Wednesday March 2nd
The idea of ecological catastrophe is a strange kind of creature often taking multiple forms – whether it be massive loss of biodiversity, global warming, nuclear waste production, etc. The list goes on, but the central point remains: catastrophe represents a threat to the equilibrium of the existing order. In this talk, however, I intend to challenge the idea of equilibrium, arguing instead that what characterizes the existing order is the commonplace presence of catastrophe. In other words, catastrophe is not the exception but rather the rule of modernity. Following this, I discuss what might happen if we accept catastrophe as the banal order of the day by posing the following questions: 1. How does commonplace catastrophe alter the meaning of ‘the environment’ and the manner in which ‘we’ relate to it? 2. How might we form communities capable of existing within a catastrophic world? And, 3. How does the presence of catastrophe affect our abilities to radically intervene in destructive practices?
Harlan Morehouse is a PhD candidate at the University of Minnesota’s Department of Geography. He received his MA in Social Anthropology from Central European University in Budapest, and his BA in Literature and Social Science from Bennington College. Broadly speaking, his research interests concern nature-society relations, human-nonhuman interaction, eco-anthropology, and radical pedagogy.
Thursday, February 17th
What is going on in Haiti now? How has Haiti ’s political and economic history left the country particularly vulnerable to disaster? Where does Haiti go from here?
Black Sheep Books invites you to join us for a community discussion about Haiti. We will discuss the historical context for Haiti ‘s current situation, the earth quake, what’s going on in Haiti now and what the future may hold. We plan to start off the evening by watching a selection of film clips from Democracy Now and Al-Jazeera. Then Bob Belenky, a frequent visitor to Haiti , will show some slides taken during a recent trip to Haiti and lead us in a group discussion.
This event is brought to you by Black Sheep Books and The Women’s International League for Peace and Freedom.
Sunday, February 27, 2011
(film length: 90 minutes)
A film by Sílvia Leindecker & Michael Fox: This new feature-length documentary takes us across the country amidst the economic collapse, to the grassroots solutions in the hands of the people.
In 2008, the United States fell into the worst financial crisis since the Great Depression. The same day, we set out on a trip around the country to ask the “American” people what they had to say about it. In 2010, we went back to see how things had changed. The financial forecasters say the recession is over, but the reality is otherwise.
Their stories reveal desperation, indignation, hope, dreams and a disastrous economic breakdown; chaos generated by a system of inequality. But the financial meltdown is just one of several human rights crises now shaking the United States—in housing, education, health care, etc. The solutions to “Crossing the American Crises” are in the hands of the people.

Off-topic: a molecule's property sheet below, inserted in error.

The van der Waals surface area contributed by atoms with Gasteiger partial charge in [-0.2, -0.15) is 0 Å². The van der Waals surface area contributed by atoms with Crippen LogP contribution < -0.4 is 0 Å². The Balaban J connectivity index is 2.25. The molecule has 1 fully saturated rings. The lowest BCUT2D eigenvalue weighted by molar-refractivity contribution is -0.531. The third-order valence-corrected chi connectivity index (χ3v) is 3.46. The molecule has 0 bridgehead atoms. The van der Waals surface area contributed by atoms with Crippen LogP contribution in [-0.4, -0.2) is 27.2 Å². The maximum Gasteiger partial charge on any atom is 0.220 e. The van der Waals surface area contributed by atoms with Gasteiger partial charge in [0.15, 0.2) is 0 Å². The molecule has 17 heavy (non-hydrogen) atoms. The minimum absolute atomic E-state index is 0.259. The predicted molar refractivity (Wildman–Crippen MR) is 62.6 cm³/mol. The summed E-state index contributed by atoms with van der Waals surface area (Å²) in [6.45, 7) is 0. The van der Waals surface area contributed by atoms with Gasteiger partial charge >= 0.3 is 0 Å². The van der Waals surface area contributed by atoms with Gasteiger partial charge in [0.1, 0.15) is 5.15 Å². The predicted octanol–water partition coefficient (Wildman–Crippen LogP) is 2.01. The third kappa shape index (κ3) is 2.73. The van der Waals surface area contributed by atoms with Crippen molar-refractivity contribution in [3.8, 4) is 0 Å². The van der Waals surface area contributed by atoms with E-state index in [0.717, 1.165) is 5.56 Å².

Featuring the Vermont Worker’s Center; LA’s Bus Rider’s Union; Santa Fe’s local business Alliance; Oakland’s Green Jobs Now; Baltimore’s United Workers; and “American” workers, truck drivers, farmers, homeless, ex-felons, minorities, natural disaster survivors, indigenous, immigrants, and residents from coast to coast—covering nearly 40 states across the nation.
For more info: www.crossingthecrises.com
Find out about other upcoming events at Black Sheep Books: www.blacksheepbooks.org
Sunday, February 13th, 3-5 p.m
Black Sheep Books is pleased to present our next Salon Series on February 13th, from 3-5 pm. Join us for a discussion about the prison industrial complex and its implications in Vermont. We are interested in discussing the history of the penitentiary system, how it impacts our societies locally and nationally, as well as alternatives to the system.
The suggested articles and video links listed will help shape our conversation, but are not required reading, so peruse at your leisure. See you at the discussion!
Wednesday, February, 9th, 2011
Please join us for Carandiru, an account of a prison uprising and its implications for the penal system in Brazil. The film is based on the real life experiences of doctor Drauzio Varella while he was doing AIDS prevention social work at Carandiru. While there he found hundreds of convicts living under degrading conditions. The situation came to a climax in 1992, when in order to smother a rebellion, police force killed 111 men. This film is being shown in connection to an on-going series of discussions at Black Sheep Books around our current topic – the prison industrial complex. Suggested readings for the Salon discussion (Feb. 13th 3-5 p.m) are available on our website.